Water is one of the major building blocks of life and Earth has an abundance of it, as 71 percent of its surface is covered by water, largely due to its expansive oceans. Now a new study theorizes that Earth's water may have been carried to our planet from ancient comets, millions of years ago.
The study, published in Astronomy and Astrophysics Letters, looked at data from NASA’s Stratospheric Observatory for Infrared Astronomy (SOFIA) and found that there were similarities to the water contained on the comet Wirtanen and the water on Earth.
“We have identified a vast reservoir of Earth-like water in the outer reaches of the solar system,” said the study's lead author, Darek Lis, a scientist at NASA’s Jet Propulsion Laboratory, in a statement. “Water was crucial for the development of life as we know it. We not only want to understand how Earth’s water was delivered, but also if this process could work in other planetary systems.”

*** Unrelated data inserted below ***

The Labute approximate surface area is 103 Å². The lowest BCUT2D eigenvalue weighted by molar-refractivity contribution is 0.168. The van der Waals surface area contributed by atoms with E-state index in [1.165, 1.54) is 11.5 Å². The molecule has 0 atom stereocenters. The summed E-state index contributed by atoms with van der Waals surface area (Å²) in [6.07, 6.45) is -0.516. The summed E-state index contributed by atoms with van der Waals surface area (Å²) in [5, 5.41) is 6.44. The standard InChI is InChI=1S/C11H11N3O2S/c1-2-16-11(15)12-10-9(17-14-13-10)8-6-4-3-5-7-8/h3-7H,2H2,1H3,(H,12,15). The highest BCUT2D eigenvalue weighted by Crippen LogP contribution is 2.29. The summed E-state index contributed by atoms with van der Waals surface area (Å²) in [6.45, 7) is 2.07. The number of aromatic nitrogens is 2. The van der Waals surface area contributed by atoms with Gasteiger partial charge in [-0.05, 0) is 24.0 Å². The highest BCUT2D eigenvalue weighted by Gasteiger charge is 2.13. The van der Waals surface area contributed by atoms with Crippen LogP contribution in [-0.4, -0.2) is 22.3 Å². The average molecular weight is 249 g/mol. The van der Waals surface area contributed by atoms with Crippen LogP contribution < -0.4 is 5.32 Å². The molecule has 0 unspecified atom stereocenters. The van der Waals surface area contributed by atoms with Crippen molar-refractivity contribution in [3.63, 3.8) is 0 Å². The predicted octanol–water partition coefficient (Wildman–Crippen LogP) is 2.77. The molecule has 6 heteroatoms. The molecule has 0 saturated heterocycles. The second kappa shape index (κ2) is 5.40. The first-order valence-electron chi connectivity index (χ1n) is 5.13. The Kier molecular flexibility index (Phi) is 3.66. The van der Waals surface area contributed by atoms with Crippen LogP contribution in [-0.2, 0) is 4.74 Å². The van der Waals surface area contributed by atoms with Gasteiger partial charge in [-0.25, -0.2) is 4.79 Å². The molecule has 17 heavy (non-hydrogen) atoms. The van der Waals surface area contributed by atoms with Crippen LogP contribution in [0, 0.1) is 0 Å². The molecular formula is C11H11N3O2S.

The study's co-author, Dominique Bockelée-Morvan, a scientist at the Paris Observatory and the French National Center for Scientific Research, said that it's the first time researchers are able to "relate the heavy-to-regular water ratio of all comets to a single factor."
Also known as 46P, the Wirtanen comet was discovered by the American astronomer Carl Wirtanen in January 1948.
The researchers found that the water contained an extra neutron inside one of the hydrogen atoms, chemically known as HDO; regular water is chemically known as H2O. The authors concluded that if comets contain the same ratio of water types as Earth's oceans, they may share a common origin.
"We may need to rethink how we study comets because water released from the ice grains appears to be a better indicator of the overall water ratio than the water released from surface ice," Bockelée-Morvan added.
SOFIA is a NASA lab aboard a modified Boeing 747SP jetliner that is able to carry a 106-inch diameter telescope. It is managed by NASA's Ames Research Center and is a joint project between NASA and the German Aerospace Center, DLR.